Anthony Mackie, Dwayne Johnson and Mark Wahlberg managing to cross the road

Anthony Mackie, Dwayne Johnson and Mark Wahlberg managing to cross the road

 

To be honest, I don’t usually go to American comedies (assuming that’s what this is). As my age has advanced, I’ve been finding the cultural gap on transatlantic humour harder to cross. To say that my decision to watch this is an example of optimism prevailing over intelligence is therefore an understatement. After sitting through it, the question I’m left with is why we’re supposed to think kidnapping, robbery, and attempting to and actually murdering people is funny. Let’s pause for a moment and go back to Ruthless People (1986) in which two less than competent criminals kidnap Bette Midler to extort money from Danny DeVito. I recall this as mildly amusing and, at ninety-three minutes, it knew exactly how long a joke can be spun out before it loses its edge. At 129 minutes, this pile of amoral entertainment makes the case that it’s no big deal to rob Victor Kershaw because he’s a cruel and unsympathetic man. The police have no interest in his story. None of his neighbours missed seeing him around. His employees are relieved he no longer comes in to abuse them. Only retired private detective Ed Du Bois (Ed Harris) even vaguely believes Victor’s claims and, in the first instance, it’s only because he’s so bored, he will seize any excuse to get out of the house.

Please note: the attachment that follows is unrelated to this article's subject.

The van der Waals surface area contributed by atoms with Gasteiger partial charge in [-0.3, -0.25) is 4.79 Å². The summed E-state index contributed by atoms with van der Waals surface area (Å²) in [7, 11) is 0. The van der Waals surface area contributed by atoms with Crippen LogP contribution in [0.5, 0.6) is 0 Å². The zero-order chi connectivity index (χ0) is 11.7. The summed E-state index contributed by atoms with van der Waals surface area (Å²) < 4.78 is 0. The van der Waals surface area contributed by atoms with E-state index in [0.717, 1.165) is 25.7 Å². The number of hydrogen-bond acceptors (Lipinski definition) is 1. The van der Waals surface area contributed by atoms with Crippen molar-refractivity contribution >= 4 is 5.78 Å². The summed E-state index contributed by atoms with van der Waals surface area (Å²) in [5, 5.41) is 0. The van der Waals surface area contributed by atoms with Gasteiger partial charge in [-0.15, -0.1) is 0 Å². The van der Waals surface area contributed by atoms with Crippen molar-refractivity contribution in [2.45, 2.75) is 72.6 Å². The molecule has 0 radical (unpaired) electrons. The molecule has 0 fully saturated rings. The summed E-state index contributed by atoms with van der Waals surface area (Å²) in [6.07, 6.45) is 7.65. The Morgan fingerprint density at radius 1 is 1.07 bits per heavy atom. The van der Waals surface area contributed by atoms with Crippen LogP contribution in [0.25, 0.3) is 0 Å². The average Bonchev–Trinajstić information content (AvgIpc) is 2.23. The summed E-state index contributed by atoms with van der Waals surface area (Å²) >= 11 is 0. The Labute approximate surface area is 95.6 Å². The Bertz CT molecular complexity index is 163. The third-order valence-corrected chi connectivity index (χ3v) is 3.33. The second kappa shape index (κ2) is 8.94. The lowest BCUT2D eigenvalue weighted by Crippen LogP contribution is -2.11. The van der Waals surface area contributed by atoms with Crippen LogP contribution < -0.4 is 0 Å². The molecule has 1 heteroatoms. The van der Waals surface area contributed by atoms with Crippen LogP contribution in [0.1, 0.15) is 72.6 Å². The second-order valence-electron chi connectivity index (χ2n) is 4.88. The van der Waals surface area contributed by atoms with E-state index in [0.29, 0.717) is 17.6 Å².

Ed Harris looking cool and competent

Ed Harris looking cool and competent